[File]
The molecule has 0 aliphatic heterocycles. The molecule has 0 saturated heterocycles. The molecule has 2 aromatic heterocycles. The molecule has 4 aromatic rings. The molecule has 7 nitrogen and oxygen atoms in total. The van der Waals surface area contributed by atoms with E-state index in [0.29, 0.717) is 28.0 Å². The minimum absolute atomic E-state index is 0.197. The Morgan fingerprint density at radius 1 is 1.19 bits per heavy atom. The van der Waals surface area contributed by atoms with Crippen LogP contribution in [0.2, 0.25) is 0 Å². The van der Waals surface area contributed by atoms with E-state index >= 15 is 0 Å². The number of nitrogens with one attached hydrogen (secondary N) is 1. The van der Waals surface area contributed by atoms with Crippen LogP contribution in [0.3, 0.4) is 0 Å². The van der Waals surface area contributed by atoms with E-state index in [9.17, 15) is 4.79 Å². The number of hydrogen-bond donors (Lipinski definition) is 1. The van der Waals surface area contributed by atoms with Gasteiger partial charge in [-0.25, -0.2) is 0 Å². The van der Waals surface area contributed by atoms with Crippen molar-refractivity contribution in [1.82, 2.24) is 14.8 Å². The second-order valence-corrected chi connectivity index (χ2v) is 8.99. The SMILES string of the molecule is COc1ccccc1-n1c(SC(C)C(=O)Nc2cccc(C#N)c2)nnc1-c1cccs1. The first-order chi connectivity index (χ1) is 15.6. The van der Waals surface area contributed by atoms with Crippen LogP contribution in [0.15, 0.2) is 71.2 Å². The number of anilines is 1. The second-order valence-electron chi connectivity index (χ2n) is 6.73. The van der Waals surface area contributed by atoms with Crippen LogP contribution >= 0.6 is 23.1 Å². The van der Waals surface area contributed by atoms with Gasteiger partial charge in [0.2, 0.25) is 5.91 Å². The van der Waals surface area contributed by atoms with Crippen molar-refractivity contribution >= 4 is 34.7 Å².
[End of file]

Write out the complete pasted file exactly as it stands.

The molecule has 0 aliphatic heterocycles. The molecule has 0 saturated heterocycles. The molecule has 2 aromatic heterocycles. The molecule has 4 aromatic rings. The molecule has 7 nitrogen and oxygen atoms in total. The van der Waals surface area contributed by atoms with E-state index in [0.29, 0.717) is 28.0 Å². The minimum absolute atomic E-state index is 0.197. The Morgan fingerprint density at radius 1 is 1.19 bits per heavy atom. The van der Waals surface area contributed by atoms with Crippen LogP contribution in [0.2, 0.25) is 0 Å². The van der Waals surface area contributed by atoms with E-state index >= 15 is 0 Å². The number of nitrogens with one attached hydrogen (secondary N) is 1. The van der Waals surface area contributed by atoms with Crippen LogP contribution in [0.3, 0.4) is 0 Å². The van der Waals surface area contributed by atoms with E-state index in [9.17, 15) is 4.79 Å². The number of hydrogen-bond donors (Lipinski definition) is 1. The van der Waals surface area contributed by atoms with Gasteiger partial charge in [-0.25, -0.2) is 0 Å². The van der Waals surface area contributed by atoms with Crippen molar-refractivity contribution in [1.82, 2.24) is 14.8 Å². The second-order valence-corrected chi connectivity index (χ2v) is 8.99. The SMILES string of the molecule is COc1ccccc1-n1c(SC(C)C(=O)Nc2cccc(C#N)c2)nnc1-c1cccs1. The first-order chi connectivity index (χ1) is 15.6. The van der Waals surface area contributed by atoms with Crippen LogP contribution in [0.15, 0.2) is 71.2 Å². The number of anilines is 1. The second-order valence-electron chi connectivity index (χ2n) is 6.73. The van der Waals surface area contributed by atoms with Crippen LogP contribution >= 0.6 is 23.1 Å². The van der Waals surface area contributed by atoms with Gasteiger partial charge in [0.2, 0.25) is 5.91 Å². The van der Waals surface area contributed by atoms with Crippen molar-refractivity contribution >= 4 is 34.7 Å².